Gnutella itself is legal. There is no law against sharing public domain files. It's when people use Gnutella to distribute copyrighted music and films that its use becomes illegal. This is the problem that got Napster in trouble. The music industry is officially upset about Gnutella, but there is currently no easy way to control it.
Attacking the Gnutella architecture is one way to disrupt file-sharing activities. There are currently two approaches being used:
- Overloading the Gnutella network with a flood of bogus search packets.
- Filling Gnutella servers with corrupted files.
Gnutella's many developers have adapted to problems in the past, so it is probable that new software can work around these threats and keep the files flowing.
The debate at the moment is how much financial damage file-sharing actually causes. Is a shared file a theft, or is it a form of free advertising and exposure just like airtime on the radio is?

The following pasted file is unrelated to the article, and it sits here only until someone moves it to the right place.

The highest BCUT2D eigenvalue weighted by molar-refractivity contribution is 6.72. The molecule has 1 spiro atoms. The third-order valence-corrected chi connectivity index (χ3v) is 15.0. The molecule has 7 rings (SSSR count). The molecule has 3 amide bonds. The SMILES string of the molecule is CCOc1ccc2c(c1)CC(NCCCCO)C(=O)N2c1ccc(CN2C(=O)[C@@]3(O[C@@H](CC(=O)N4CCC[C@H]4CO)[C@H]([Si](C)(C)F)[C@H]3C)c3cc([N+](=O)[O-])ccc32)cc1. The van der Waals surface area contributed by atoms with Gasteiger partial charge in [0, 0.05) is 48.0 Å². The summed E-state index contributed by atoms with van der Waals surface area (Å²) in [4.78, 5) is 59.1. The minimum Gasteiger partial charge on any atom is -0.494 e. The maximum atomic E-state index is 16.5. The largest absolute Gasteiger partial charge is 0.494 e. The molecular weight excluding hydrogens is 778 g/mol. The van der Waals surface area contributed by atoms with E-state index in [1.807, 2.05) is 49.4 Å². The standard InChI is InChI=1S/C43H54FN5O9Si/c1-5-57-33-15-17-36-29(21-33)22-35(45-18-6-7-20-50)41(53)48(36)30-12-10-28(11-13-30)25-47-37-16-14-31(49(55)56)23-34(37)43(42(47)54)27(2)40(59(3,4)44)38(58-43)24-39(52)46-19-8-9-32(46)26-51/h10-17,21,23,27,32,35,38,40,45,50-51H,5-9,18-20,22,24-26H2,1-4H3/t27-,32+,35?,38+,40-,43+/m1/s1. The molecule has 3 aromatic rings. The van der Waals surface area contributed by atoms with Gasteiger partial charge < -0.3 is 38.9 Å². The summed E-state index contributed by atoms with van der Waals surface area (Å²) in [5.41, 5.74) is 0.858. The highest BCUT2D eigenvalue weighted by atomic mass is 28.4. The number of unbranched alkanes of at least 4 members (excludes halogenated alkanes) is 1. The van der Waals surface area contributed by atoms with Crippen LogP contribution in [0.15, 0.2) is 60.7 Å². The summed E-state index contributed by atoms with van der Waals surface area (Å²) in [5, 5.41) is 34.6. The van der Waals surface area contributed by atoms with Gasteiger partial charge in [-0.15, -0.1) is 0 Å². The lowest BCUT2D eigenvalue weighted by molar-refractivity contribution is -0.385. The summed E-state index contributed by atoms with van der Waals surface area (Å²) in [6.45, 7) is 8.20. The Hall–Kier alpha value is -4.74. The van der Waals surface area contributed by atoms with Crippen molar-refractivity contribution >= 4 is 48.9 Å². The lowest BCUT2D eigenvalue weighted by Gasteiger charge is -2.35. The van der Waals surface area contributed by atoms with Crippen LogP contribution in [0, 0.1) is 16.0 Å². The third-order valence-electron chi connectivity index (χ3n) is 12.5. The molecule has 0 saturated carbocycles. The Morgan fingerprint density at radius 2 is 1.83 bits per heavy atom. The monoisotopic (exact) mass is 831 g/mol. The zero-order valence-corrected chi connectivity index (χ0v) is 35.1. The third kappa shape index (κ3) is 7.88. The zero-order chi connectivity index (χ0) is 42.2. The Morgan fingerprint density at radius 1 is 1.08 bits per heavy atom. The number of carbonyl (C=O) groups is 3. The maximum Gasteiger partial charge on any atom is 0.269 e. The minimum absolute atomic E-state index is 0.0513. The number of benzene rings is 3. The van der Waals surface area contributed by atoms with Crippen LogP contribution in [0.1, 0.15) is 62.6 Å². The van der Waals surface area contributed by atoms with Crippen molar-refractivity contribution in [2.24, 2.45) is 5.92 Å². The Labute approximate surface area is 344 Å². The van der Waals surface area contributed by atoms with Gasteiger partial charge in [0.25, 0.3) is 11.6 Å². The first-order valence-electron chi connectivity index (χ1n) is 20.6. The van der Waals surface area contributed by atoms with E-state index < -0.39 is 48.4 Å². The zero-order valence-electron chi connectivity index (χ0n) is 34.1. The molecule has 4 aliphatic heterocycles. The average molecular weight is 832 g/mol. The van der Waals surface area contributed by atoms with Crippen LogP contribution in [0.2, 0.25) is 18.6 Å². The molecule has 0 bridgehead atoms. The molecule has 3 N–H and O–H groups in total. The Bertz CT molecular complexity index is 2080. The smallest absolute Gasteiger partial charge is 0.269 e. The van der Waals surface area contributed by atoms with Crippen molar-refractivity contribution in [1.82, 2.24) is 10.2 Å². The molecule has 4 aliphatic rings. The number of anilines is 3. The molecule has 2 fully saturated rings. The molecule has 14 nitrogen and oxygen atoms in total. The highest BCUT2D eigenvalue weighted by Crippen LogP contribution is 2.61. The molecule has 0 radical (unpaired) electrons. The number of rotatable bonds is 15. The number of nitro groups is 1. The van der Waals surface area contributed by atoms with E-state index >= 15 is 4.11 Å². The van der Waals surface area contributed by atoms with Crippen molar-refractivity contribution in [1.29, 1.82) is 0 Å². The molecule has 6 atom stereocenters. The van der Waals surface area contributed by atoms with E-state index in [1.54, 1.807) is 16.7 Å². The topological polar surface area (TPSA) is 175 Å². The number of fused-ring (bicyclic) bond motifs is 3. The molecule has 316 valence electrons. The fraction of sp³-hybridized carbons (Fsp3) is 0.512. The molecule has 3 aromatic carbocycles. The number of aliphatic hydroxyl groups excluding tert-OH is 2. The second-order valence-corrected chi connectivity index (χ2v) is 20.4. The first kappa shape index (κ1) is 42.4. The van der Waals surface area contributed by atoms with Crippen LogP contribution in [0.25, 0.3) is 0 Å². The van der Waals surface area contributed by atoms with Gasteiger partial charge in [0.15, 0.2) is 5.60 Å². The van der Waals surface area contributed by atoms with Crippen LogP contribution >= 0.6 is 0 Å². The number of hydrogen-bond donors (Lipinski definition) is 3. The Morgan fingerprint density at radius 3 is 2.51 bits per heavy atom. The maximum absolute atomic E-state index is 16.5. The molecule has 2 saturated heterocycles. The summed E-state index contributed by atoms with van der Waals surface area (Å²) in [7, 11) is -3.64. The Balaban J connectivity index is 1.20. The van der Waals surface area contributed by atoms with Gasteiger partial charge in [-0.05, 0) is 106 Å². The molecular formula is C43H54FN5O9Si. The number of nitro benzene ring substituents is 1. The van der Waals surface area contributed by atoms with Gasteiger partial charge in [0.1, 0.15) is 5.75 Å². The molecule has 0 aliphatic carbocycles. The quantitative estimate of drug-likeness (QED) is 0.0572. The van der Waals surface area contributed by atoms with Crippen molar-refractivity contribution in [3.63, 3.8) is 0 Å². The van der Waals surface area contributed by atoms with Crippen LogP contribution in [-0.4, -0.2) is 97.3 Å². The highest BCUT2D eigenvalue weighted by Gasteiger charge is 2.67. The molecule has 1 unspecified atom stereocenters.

For more information on file sharing and related topics, including some different perspectives on the legality of sharing copyrighted music, check out the links below.
Related HowStuffWorks Articles
More Great Links
- MTV.com: Recording Industry Sues 32 Students For Illegal File-Sharing - 10/04
- New Wave of Illegal File Sharing Lawsuits Brought By RIAA - 4/04
- Tom's Hardware Guide: Survey: Music file sharing on the decrease - 4/04
- WiredNews: Roxio Buys Pressplay, Napster Lives - 5/03
- NewScientist.com: "Random walkers" may speed peer-to-peer networks - 7/02
- Gnutella.com: Labels Planning Legal Attack on Individuals? - 7/02
- Gnutella.com: Hollywood Wants to Plug the "Analog Hole" - 5/02
- P2P.com: Gnutella and Freenet Represent True Technological Innovation - 5/00